Asian termites on the move, new threat to parts of South Florida
5:11 PM, Aug 28, 2013
7:35 PM, Aug 28, 2013
PEANUT ISLAND, Fla. - Homeowners and business owners beware of a new threat... Asian termites.
Experts say they are relatively new to our area.
"We've noticed a major uptick in the number of termites calls that we've had," said Beach Environmental exterminator David Sprague.
Instead of colonies in the thousands, Asian termites have colonies in the millions. And their damage is much more extensive.
"Typically the termites that we have here will eat a portion of the wood, and leave a portion of the wood... this termite just seems like it just eats in full, whatever it goes after."
University of Florida Professor of Entomology Rudolf Scheffrahn says he has studied samples from Peanut Island. The termites can travel by air or by boat. More samples have now confirmed that Asian Termites are in Riviera Beach and spreading. Beach Environmental says its exterminators saw the population move from Congress to Military Trail over the course of three months.
The infestation is introduced by boat, according to the University of Florida. Scheffrahn says boats with a lot of wood, bilge water and moisture carry the termites, who then fly at night and are attracted to light. Once established, it is almost impossible to eradicate.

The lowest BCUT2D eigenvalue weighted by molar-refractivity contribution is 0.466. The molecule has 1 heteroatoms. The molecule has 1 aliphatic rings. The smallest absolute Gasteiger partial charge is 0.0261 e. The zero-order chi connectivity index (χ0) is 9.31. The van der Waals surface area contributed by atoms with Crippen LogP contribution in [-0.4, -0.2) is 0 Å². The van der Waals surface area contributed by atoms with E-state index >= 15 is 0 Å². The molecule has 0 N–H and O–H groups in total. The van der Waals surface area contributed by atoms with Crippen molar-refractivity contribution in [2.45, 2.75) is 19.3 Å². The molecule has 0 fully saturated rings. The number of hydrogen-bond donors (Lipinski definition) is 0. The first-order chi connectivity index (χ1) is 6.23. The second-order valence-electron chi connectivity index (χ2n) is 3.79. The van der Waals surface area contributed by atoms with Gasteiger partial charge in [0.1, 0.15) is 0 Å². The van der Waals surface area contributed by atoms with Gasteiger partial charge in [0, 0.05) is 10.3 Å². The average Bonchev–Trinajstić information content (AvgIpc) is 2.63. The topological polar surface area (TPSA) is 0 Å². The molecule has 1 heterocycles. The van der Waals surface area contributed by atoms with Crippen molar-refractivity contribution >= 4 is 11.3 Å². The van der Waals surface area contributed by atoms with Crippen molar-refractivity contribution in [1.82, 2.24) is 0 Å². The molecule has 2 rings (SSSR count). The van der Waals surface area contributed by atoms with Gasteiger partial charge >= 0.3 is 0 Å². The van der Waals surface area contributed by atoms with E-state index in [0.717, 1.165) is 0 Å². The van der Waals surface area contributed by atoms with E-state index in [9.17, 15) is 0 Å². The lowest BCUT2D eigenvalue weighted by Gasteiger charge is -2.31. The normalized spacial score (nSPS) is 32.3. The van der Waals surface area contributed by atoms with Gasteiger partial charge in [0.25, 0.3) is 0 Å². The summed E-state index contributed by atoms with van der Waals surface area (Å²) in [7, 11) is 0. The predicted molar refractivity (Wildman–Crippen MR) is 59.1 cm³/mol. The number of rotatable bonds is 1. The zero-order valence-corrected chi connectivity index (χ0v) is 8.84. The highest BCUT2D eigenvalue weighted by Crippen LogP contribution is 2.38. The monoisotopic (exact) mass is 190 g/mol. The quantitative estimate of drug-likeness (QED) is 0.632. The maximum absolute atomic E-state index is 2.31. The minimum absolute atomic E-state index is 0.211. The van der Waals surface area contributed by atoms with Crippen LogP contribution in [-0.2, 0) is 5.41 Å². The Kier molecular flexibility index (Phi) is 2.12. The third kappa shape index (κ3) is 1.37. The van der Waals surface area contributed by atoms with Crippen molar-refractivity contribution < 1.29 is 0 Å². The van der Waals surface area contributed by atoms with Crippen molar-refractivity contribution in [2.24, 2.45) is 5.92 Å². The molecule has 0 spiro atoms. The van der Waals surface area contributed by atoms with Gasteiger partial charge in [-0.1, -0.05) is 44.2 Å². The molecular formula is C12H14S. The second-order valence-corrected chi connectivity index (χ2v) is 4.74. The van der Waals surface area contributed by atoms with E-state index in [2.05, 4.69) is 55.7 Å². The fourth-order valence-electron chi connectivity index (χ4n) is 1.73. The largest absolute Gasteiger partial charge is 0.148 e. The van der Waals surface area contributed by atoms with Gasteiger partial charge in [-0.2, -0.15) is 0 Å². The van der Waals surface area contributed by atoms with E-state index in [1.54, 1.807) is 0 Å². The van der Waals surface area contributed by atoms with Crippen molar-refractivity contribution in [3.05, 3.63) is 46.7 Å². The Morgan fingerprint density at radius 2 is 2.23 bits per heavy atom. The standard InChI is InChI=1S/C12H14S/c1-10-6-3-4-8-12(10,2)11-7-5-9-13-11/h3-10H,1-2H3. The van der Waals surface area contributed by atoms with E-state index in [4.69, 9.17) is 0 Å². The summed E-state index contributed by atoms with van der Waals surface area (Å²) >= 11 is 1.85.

Asian termite colonies in the millions live underground in the earth, and can find a way through concrete and up through wood several stories up, as they did in the Coast Guard Museum. Today, the Asian Termite is not alive in the tall building, but the company visits the site every few months to check that the termites are not posing a new threat.
Beach Environmental has donated services to care for the Coast Guard Museum and Kennedy Bunker on Peanut Island, both of which were infested with different kinds of termites. The family who runs the business found they had to be creative in killing off the Asian Termite, as it was a species they were not used to fighting. This summer, the company has noticed an enormous increase in calls regarding the termite.
The university says the termite will spread through the humid, tropical region until it reaches the Everglades.
"These guys don't care if it's wood, if it's paper, if it's got cellulose in it, they're going to eat it," Sprague said.
The best way to protect your home is with yearly inspections, Beach Environmental says. If termites are detected, call the experts immediately.